|January 24, 2007 - There hasn't been any construction done on the car in the past few days, but I've still been busy.|
I'm talking to a few suspension specialists about options. The JICs (the gold ones in the picture) are an excellent track option, but the spring rates and damping might be a little aggressive for the Targa. We have some new shocks coming in from some other companies with excellent reputations but are new to the Miata, and a Miata specialist is also going to be revalving some stock Bilsteins for us to evaluate. This will be interesting, I'm trying to come up with a good test procedure for them.
entry 15 - tags: suspension
|January 25, 2007 - In order to move the car for paintwork, I installed a rudimentary suspension.|
These control arms were used because they're already fitted with polyurethane bushings - but it looks like the right front lower arm is deformed. That's not good. We'll replace that. This is where our association with Flyin' Miata comes in very handy, as we have access to a wide variety of used parts.
entry 17 - tags: suspension
|March 27, 2007 - It's time to install the suspension.|
Why? Mostly because I keep tripping over the parts in the garage! But also because that lets me install the uprights and brakes, giving me the chance to bleed the brake system and check for leaks in the new joints.
I considered seam-welding the subframes, but no.
entry 105 - tags: suspension
|March 27, 2007 - The control arms are fitted with polyurethane bushings.|
This gives finer control over wheel movement than the stock rubber bushings. They need to be well lubricated though, so I'm using this really disgusting sticky grease.
entry 106 - tags: suspension
|March 31, 2007 - After assembling one corner of the car, I found there was far more friction in the suspension than I wanted.|
Closer inspection showed that the crush tubes in the bushings were not as long as the bushings themselves - not a low-friction situation. Measuring the bushing with the crush tube removed was fine, but the deformation of the polyurethane with the sleeve inserted was enough to cause a problem. So I shaved down the bushings slightly so they were flush with the tubes. I only did a couple by hand, the others were done much more rapidly on the belt sander at work. Why did I do two by hand? Because I forgot the control arm at home.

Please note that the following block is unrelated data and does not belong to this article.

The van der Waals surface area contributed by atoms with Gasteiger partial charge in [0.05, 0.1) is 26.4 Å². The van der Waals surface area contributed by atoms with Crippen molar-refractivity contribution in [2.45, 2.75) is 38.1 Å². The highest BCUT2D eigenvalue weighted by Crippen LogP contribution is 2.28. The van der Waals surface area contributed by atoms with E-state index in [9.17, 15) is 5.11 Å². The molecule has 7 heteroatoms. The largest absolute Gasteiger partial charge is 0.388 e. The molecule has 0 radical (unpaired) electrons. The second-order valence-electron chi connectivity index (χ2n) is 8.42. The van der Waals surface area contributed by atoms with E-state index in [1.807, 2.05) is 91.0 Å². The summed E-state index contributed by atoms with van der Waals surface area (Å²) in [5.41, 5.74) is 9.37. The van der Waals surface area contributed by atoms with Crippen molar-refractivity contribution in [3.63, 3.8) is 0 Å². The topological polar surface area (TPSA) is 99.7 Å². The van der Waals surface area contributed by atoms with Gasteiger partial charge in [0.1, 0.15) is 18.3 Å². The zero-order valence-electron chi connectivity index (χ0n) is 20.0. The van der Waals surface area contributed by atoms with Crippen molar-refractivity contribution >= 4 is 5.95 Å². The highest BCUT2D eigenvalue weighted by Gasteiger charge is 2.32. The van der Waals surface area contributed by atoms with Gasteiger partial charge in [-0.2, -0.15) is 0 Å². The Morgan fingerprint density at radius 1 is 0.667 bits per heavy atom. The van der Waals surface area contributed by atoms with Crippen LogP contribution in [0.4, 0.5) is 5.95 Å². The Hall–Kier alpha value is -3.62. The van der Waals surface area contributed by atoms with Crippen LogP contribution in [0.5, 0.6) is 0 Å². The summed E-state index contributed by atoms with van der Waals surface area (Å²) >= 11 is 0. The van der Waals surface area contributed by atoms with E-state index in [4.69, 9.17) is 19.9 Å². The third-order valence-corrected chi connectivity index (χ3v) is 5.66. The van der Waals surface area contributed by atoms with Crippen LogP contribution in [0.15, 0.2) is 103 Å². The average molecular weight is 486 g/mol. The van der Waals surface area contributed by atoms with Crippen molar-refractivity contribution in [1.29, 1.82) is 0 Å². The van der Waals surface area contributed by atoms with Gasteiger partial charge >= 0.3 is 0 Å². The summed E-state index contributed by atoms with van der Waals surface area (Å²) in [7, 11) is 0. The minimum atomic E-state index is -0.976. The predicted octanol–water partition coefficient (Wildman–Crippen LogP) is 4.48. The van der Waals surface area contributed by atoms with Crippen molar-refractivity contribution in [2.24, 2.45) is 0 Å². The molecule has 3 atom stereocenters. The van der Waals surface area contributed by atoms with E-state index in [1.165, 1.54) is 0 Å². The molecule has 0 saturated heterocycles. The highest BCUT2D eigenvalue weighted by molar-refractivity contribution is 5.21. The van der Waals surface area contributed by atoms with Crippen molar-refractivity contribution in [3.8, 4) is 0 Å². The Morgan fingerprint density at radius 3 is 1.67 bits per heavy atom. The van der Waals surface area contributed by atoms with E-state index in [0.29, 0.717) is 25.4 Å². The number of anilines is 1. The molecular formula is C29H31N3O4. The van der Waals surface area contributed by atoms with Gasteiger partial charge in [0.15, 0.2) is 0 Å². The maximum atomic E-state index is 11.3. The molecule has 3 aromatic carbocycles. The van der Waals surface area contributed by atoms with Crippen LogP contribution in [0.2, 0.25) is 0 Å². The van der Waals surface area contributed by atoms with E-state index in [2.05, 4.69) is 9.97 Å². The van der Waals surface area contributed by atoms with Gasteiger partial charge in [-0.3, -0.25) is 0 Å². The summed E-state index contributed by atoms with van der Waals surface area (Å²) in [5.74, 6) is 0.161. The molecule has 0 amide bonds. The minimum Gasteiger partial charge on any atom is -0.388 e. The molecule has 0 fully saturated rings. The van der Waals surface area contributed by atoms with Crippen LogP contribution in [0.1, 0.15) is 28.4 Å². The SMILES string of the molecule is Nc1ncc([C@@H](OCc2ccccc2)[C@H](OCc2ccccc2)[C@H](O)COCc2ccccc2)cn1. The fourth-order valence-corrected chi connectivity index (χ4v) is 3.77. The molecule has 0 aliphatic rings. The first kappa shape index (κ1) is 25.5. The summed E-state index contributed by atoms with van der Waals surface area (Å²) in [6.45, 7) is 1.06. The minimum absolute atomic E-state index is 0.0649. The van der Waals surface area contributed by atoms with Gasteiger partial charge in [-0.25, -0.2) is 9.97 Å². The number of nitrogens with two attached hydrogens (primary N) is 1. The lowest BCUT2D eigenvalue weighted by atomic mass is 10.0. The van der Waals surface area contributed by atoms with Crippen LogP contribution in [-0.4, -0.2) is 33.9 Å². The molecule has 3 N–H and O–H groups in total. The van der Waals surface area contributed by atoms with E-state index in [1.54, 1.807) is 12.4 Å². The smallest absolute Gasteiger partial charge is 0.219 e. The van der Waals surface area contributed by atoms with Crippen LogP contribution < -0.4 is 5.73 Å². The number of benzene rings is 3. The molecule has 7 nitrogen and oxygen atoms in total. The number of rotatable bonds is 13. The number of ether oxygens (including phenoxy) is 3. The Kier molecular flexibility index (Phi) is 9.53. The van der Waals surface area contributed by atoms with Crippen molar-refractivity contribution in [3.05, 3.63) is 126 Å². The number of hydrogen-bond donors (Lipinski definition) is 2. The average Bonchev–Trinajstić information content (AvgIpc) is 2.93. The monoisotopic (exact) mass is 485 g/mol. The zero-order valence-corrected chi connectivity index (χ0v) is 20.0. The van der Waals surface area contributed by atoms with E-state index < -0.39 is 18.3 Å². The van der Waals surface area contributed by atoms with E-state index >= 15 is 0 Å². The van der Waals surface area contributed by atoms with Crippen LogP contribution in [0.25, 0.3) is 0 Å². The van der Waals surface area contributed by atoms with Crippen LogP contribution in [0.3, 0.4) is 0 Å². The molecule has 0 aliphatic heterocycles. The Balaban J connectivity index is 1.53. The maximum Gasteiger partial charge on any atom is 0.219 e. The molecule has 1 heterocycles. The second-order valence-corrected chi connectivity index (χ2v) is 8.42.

entry 107 - tags: suspension
|March 31, 2007 - The really disgusting sticky grease had questionable lubrication properties but excellent gluing properties.|
So I decided to use some marine grease instead. Much better!
entry 108 - tags: suspension
|March 31, 2007 - The rear suspension together, minus the spring/shock assembly.|
Because there's no preload in the polyurethane bushings, the suspension is free to droop as far as it wants. This isn't great for the brake line that's currently limiting travel, but it sure makes it easy to work on the suspension.
The rear brakes use 2-piece rotors measuring 11" across, part of a big brake kit from Flyin' Miata. They're lighter than the stock brakes.
entry 110 - tags: suspension, brakes
|April 2, 2007 - The suspension is so eager to droop that it was putting stress on the brake lines - so an extra set of jackstands was needed in the rear.|
All four corners now have full suspension and brakes. The brakes have been bled, resulting in just two leaks where I had simply screwed fittings in by hand (just 15 minutes before in one case). The pedal feels really good, a promising sign.
Now that there's steering, a seat, brakes and suspension (without shocks), I have a soapbox derby car.
entry 112 - tags: suspension, brakes
|August 9, 2007 - Finally, some real suspension.|
These ÷hlins are beautifully built with an obsessive attention to detail in some places and are carefully documented - in Japanese. There's a shortage of numbers so I'm guessing there's little information on setup. I was able to figure it all out though.
They're also very, very short shocks. At full droop, the front wheels are only at about 13.25" from the hub to the fender. That's close to what I wanted to run for static height, so they're unlikely to be the suspension of choice for the Targa. Still, it gives me the chance to test them out and get the car on track next weekend at the Flyin' Miata open house.
The spring rates are approximately 450 lb front and 330 rear. That's a good aggressive street rate, but again a bit more than I'd want for Targa. I went out for a short run after installing them and the ride is very good. There's a suppleness to it that bodes well. On short acquaintance I like them, but I don't think they'll work on the rough Newfoundland roads. We'll see how they work on the track, I don't have much else to test at this point.
entry 279 - tags: suspension
|August 14, 2007 - So, how does it drive?|
The engine isn't fully tuned yet so the car doesn't have full power, nor does it like to idle much. But ignoring those little foibles, it's a blast. The car is conspicuously light. It's surprising just how much difference an extra 300 lbs can make to a car, but it will happily surge forward on even just a tickle of the throttle. Even in the semi-tuned state there's a real snap to the throttle response. The car wants to run, and the short gearing exaggerates this.
The power steering is very light. A bit too light, perhaps. I'll try disabling it to see how that feels and if I'd want to deal with hundreds of kilometers of shattered roads without it.